SALEM — A Salem man was among more than 20 individuals arrested following an investigation into a “sophisticated drug trafficking network” in eastern Massachusetts, prosecutors announced.
Roosevelt Hill, 52, was described by Suffolk County prosecutors as a “third tier” participant in the ring, which was uncovered through a wiretap investigation by Boston police and the Suffolk District Attorney’s office.
The yearlong investigation, dubbed “Operation Limehouse” by law enforcement for a section of London known for drug use, targeted importers and distributors of heroin, cocaine and marijuana. Investigators seized two kilograms of heroin, along with cash, guns and other contraband.
All of the defendants, including Hill, were arraigned on drug conspiracy charges yesterday in Boston Municipal Court, according to the Suffolk District Attorney’s office.
Two of the alleged leaders of the enterprise were being held without bail until their true identities can be confirmed; a third leader, Rafael “Chi-Chi” Peguero, 42, was held on $2 million bail.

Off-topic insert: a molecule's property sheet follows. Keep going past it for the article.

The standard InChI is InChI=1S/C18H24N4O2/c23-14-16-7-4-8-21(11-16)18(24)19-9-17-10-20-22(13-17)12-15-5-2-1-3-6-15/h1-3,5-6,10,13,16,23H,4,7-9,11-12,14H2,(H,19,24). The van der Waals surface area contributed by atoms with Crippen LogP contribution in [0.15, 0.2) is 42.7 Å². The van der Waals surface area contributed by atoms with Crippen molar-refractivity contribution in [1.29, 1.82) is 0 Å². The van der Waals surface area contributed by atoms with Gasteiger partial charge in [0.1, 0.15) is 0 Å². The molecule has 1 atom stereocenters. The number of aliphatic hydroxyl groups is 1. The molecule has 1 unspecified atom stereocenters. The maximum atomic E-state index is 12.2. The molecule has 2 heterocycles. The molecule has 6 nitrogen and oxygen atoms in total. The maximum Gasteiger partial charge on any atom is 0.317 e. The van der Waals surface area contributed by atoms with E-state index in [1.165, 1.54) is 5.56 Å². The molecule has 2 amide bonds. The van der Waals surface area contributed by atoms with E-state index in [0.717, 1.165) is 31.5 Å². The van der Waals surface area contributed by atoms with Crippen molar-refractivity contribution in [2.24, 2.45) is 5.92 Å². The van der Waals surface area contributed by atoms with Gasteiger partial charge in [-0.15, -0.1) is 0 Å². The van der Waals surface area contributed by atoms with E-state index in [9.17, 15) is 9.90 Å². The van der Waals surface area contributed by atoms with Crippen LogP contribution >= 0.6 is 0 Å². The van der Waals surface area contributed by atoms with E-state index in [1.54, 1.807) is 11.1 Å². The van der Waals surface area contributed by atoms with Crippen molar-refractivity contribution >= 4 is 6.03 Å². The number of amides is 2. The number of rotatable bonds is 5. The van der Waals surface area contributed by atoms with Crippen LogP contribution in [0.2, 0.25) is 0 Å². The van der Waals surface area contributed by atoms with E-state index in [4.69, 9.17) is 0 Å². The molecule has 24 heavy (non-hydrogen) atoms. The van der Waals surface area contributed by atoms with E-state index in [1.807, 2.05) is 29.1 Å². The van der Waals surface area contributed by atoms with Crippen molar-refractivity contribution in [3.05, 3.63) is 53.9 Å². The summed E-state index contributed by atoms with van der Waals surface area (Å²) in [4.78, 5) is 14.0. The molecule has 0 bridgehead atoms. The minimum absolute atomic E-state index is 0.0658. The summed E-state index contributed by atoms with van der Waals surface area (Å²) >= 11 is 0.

“The defendants charged in this case, by and large, aren’t young men or fresh to the game,” Suffolk District Attorney Dan Conley said in a press release. “They’re in their 30s, 40s, 50s, and even older. They had a business plan and a mission statement — to make as much money as possible by selling narcotics through carefully-selected runners and distributors. This was a highly organized, highly disciplined group that worked with major suppliers. It had tentacles that reached from the heart of Boston to as far north as Salem and as far south as Attleboro.”
Hill in 2003 was sentenced to 10 years in prison for a burglary in Beverly, during which the 64-year-old homeowner came home. She managed to pin Hill against a wall during a struggle, but Hill was able to flee. He later challenged his conviction on the grounds that the identification procedure was racist because he was the only African-American person at the scene of a “show up” identification procedure, but the Appeals Court upheld the conviction.
Courts reporter Julie Manganis can be reached at 978-338-2521, via email at firstname.lastname@example.org or on Twitter @SNJulieManganis.